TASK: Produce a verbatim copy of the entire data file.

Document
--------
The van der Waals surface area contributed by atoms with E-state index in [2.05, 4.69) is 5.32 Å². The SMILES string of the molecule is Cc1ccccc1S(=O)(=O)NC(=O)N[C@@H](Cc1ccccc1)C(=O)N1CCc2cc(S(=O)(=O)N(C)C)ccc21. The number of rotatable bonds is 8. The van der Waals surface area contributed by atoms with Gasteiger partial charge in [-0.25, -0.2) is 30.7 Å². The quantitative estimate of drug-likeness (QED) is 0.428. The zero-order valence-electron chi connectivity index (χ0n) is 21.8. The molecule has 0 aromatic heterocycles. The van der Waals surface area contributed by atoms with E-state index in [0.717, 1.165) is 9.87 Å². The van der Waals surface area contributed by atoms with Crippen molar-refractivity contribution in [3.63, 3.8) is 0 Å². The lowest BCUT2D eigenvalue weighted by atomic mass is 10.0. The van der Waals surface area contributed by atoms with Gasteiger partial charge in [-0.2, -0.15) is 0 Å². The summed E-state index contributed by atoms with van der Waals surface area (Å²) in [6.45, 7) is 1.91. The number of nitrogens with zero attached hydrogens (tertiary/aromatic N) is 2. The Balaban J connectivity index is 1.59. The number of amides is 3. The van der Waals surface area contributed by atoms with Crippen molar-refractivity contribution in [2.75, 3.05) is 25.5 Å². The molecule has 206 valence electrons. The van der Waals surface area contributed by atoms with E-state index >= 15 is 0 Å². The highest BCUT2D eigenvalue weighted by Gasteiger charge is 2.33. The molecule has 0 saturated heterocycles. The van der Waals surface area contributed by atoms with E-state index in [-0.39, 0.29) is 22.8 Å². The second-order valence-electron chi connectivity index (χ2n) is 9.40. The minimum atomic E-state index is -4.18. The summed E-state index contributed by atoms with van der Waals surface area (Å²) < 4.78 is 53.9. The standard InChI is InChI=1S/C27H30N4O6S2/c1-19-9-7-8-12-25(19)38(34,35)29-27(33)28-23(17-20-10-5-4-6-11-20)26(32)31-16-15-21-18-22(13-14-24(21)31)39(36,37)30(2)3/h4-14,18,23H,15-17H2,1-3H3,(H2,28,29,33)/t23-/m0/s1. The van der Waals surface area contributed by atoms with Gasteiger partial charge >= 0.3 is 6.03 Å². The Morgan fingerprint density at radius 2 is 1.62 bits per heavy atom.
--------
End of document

The van der Waals surface area contributed by atoms with E-state index in [2.05, 4.69) is 5.32 Å². The SMILES string of the molecule is Cc1ccccc1S(=O)(=O)NC(=O)N[C@@H](Cc1ccccc1)C(=O)N1CCc2cc(S(=O)(=O)N(C)C)ccc21. The number of rotatable bonds is 8. The van der Waals surface area contributed by atoms with Gasteiger partial charge in [-0.25, -0.2) is 30.7 Å². The quantitative estimate of drug-likeness (QED) is 0.428. The zero-order valence-electron chi connectivity index (χ0n) is 21.8. The molecule has 0 aromatic heterocycles. The van der Waals surface area contributed by atoms with E-state index in [0.717, 1.165) is 9.87 Å². The van der Waals surface area contributed by atoms with Crippen molar-refractivity contribution in [3.63, 3.8) is 0 Å². The lowest BCUT2D eigenvalue weighted by atomic mass is 10.0. The van der Waals surface area contributed by atoms with Gasteiger partial charge in [-0.2, -0.15) is 0 Å². The summed E-state index contributed by atoms with van der Waals surface area (Å²) in [6.45, 7) is 1.91. The number of nitrogens with zero attached hydrogens (tertiary/aromatic N) is 2. The Balaban J connectivity index is 1.59. The number of amides is 3. The van der Waals surface area contributed by atoms with Crippen molar-refractivity contribution in [2.75, 3.05) is 25.5 Å². The molecule has 206 valence electrons. The van der Waals surface area contributed by atoms with E-state index >= 15 is 0 Å². The highest BCUT2D eigenvalue weighted by Gasteiger charge is 2.33. The molecule has 0 saturated heterocycles. The van der Waals surface area contributed by atoms with E-state index in [-0.39, 0.29) is 22.8 Å². The second-order valence-electron chi connectivity index (χ2n) is 9.40. The minimum atomic E-state index is -4.18. The summed E-state index contributed by atoms with van der Waals surface area (Å²) < 4.78 is 53.9. The standard InChI is InChI=1S/C27H30N4O6S2/c1-19-9-7-8-12-25(19)38(34,35)29-27(33)28-23(17-20-10-5-4-6-11-20)26(32)31-16-15-21-18-22(13-14-24(21)31)39(36,37)30(2)3/h4-14,18,23H,15-17H2,1-3H3,(H2,28,29,33)/t23-/m0/s1. The van der Waals surface area contributed by atoms with Gasteiger partial charge >= 0.3 is 6.03 Å². The Morgan fingerprint density at radius 2 is 1.62 bits per heavy atom.